Morlock Elloi on Tue, 28 Jan 2020 08:51:23 +0100 (CET)

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Re: <nettime> DiEM25 Green Paper on Technological Sovereignty

To quote myself from the ideology & the infrastructure paper ( ):

"The ideology of the infrastructure goes deep and is often invisible to the involved actors. The participants generally believe that they are doing the best possible job. What is specific to engineering is that the governing ideology is often internalized as a technical issue, and is so presented to the insiders and the outsiders. The presumed difficulty to understand technicalities is used as a barrier to shield the ideology from the outsiders. The baffling part is that it also works on the inside. It is extremely hard to penetrate this construct and separate the ideology from the technology: the amount of its inherent nonsense can shame any belief system known to man. Yet it must be done."


"Perhaps the most sinister aspect is that it captures the energy of activism, which adopts the ideological canons and builds the same dystopian constructs, on the premise that they are now operated by the good guys, as if an Open Source cage is anything but a cage. The underlying fallacy, that the power will be used only for good purposes, becomes obvious always too late, when the energy and trust have been exhausted. Thus the useful idiots complete the ecosystem and seal it against the alternatives."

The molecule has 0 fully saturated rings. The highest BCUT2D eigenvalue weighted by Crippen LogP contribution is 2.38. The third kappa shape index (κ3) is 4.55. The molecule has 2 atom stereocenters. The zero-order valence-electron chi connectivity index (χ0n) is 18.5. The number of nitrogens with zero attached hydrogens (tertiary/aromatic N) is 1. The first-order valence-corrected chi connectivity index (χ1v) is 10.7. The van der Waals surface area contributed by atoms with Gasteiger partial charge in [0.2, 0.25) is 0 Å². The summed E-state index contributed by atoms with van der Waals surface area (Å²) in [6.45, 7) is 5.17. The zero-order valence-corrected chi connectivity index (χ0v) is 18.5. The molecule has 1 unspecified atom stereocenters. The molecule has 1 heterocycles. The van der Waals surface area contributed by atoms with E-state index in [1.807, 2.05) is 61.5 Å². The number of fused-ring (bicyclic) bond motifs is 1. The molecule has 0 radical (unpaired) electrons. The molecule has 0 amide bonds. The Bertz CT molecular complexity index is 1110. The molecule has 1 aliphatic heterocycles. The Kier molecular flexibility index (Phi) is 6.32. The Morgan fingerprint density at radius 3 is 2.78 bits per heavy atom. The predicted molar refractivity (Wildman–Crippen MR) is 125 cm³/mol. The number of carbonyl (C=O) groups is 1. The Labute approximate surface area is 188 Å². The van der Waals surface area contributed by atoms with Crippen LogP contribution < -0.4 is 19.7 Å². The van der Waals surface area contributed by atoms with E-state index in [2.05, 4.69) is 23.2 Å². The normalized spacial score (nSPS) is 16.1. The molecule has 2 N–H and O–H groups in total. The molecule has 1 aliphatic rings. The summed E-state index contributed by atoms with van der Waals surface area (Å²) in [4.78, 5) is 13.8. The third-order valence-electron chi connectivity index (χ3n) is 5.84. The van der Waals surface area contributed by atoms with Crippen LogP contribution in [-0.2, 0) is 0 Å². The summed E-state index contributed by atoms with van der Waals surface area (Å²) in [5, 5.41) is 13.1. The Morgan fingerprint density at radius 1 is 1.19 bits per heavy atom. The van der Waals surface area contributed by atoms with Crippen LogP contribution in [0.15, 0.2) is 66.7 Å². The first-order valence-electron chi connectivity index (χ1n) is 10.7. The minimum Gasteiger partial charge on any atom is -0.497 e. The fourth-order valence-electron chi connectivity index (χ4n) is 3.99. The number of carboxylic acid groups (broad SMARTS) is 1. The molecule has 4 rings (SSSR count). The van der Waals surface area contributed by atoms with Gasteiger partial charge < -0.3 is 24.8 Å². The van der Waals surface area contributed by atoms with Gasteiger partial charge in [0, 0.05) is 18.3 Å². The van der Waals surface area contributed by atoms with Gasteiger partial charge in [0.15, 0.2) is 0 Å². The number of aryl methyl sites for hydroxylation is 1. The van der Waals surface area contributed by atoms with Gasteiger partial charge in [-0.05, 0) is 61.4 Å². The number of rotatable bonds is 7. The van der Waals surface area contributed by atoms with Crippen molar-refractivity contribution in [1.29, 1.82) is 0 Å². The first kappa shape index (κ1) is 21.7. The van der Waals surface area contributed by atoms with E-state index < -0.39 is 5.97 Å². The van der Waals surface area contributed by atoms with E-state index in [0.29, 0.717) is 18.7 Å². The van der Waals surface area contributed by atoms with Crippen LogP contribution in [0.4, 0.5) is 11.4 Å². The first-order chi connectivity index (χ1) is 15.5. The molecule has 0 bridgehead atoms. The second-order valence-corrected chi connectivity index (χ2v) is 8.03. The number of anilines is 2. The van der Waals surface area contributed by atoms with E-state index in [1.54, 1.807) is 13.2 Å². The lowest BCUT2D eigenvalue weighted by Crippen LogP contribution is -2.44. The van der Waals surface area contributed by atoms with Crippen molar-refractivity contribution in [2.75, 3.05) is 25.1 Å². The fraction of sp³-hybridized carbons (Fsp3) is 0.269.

On 1/25/20, 11:35, Luke Munn wrote:
Hence the quotes - I suppose I could have added "ostensibly" in there.

Of course data infrastructures and the wider technological industry are
highly political in constructing imaginaries, appropriating funding as you
noted, aligning with public and private interests, shaping the flows of
data, etc etc. But as I've been reading so much of this industry 'grey
literature' for the last six months, its very much still pervaded by
discourses of performance, efficiency, flexibility, optimisation - with
companies as service providers. So the simple point here was just that it's


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